1. Confused about rand. var. transforms

I have a problem where the rand var X= -(1/theta) ln(U) is given where U is uniform rand.var on (0,1) I need to prove that X has an exponential distribution function with parameter theta. I know i have to set MGF's equal to each other? but im not sure which formulas to work with. I notice that if I replace the X in the density function for an exponential RV with the X=-(1/theta) ln(U) it reduces to theta*(U). Not sure how this helps but it seemed like too much of a coincidence. I thought if i took the expected value of an exponential(1/theta) it would equal X= -(1/theta) ln(E(U)) but E(U) is 1/2 and therefore X=(1/theta)* ln(0.5). plz help me understand how to properly approach this, i have been working on it for hours, but my teachers notes dont cover it and i cant find a reliable help online

2. Hello,
Originally Posted by nine4fours
I have a problem where the rand var X= -(1/theta) ln(U) is given where U is uniform rand.var on (0,1) I need to prove that X has an exponential distribution function with parameter theta. I know i have to set MGF's equal to each other? but im not sure which formulas to work with. I notice that if I replace the X in the density function for an exponential RV with the X=-(1/theta) ln(U) it reduces to theta*(U). Not sure how this helps but it seemed like too much of a coincidence. I thought if i took the expected value of an exponential(1/theta) it would equal X= -(1/theta) ln(E(U)) but E(U) is 1/2 and therefore X=(1/theta)* ln(0.5). plz help me understand how to properly approach this, i have been working on it for hours, but my teachers notes dont cover it and i cant find a reliable help online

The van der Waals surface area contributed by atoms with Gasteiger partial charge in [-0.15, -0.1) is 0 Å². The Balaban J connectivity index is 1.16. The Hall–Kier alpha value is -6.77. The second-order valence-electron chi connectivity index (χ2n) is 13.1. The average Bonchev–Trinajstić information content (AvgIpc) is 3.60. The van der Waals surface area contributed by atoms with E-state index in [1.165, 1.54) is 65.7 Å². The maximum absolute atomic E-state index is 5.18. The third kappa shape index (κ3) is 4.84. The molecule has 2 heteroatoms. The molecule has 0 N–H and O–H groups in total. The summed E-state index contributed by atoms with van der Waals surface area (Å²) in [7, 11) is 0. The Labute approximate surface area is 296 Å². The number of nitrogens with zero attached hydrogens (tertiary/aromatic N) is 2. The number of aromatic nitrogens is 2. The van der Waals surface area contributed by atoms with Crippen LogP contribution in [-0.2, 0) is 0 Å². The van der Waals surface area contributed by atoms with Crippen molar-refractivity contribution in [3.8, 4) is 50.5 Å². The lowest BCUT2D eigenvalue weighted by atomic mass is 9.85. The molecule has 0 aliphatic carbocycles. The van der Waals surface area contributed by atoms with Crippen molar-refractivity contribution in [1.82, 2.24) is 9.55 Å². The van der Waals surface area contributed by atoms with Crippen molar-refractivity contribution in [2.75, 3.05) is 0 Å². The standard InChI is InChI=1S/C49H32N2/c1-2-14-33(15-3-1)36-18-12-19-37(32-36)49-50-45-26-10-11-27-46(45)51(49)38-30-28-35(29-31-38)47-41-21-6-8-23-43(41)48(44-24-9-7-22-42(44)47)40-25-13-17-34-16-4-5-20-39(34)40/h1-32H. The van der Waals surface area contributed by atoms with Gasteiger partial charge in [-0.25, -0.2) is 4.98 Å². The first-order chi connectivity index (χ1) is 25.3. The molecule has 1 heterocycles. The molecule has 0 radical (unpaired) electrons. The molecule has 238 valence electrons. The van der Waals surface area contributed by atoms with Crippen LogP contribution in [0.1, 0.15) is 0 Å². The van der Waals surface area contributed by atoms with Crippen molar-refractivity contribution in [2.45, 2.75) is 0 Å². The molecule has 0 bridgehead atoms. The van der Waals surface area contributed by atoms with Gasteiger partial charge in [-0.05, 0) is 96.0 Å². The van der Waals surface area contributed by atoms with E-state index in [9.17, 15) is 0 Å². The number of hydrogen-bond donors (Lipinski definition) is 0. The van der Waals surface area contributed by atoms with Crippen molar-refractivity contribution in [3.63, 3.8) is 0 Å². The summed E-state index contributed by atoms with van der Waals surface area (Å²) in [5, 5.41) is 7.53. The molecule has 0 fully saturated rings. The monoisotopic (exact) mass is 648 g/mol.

In these cases, work with the cumulative distribution function.

$\displaystyle \mathbb{P}(X \leqslant t)=\mathbb{P}\left(-\tfrac 1 \theta \ln(U) \leqslant t\right)$
Now remember that U is in (0,1). So ln(U)<0. Hence -ln(U)/theta>0
So if t is $\displaystyle \leqslant$0, the probability is 0. So let's see for t>0

$\displaystyle \mathbb{P}\left(-\tfrac 1 \theta \ln(U) \leqslant t\right)=\mathbb{P}(\ln(U) \geqslant -\theta t)$
Now, remember that the exponential function is strictly increasing over the real numbers.
So $\displaystyle x \geqslant y \Rightarrow e^x \geqslant e^y$
Hence :
$\displaystyle \mathbb{P}(\ln(U) \geqslant -\theta t)=\mathbb{P}(e^{\ln(U)} \geqslant e^{-\theta t})=\mathbb{P}(U \geqslant e^{-\theta t})=1-\mathbb{P}(U \leqslant e^{-\theta t})$

Now remember that t>0. So $\displaystyle e^{-\theta t}<1$, since theta*t>0
And $\displaystyle e^{-\theta t}>0$, since an exponential is always positive.
Hence, by definition of the cumulative distribution function of a uniformly distributed rv, $\displaystyle \mathbb{P}(U \leqslant e^{-\theta t})=e^{-\theta t}$

And finally, we have :
$\displaystyle \mathbb{P}(X \leqslant t)=1-e^{-\theta t}$, if t>0.
If t<0, then the probability is 0.

This is the exact cdf of an exponential distribution !

It's referred as the "inversion formula" in my notes, but I don't know how you guys call it.

3. I just use the derivatives of the cdfs,
$\displaystyle f_X(x)=f_U(u)\biggl|{du\over dx}\biggr|$,
which is basically calculus one u-substitution.

4. $\displaystyle f_U(u)=1$ on $\displaystyle 0<u<1$.
Let $\displaystyle X=-\theta\ln U$
which is the same as $\displaystyle U=e^{-X/\theta}$.
Thus
$\displaystyle f_X(x)=f_U(u)\biggl|{du\over dx}\biggr| =1\cdot \biggl|{-e^{-x/\theta}\over \theta}\biggr| ={e^{-x/\theta}\over \theta}$.
Where $\displaystyle 0<e^{-x/\theta}<1$, $\displaystyle {-x\over \theta} <0$, $\displaystyle {x\over \theta} >0$, $\displaystyle x>0$.

I just realized my $\displaystyle \theta$ is upside down, but the technique is the same, or just let $\displaystyle \beta={1\over\theta}$.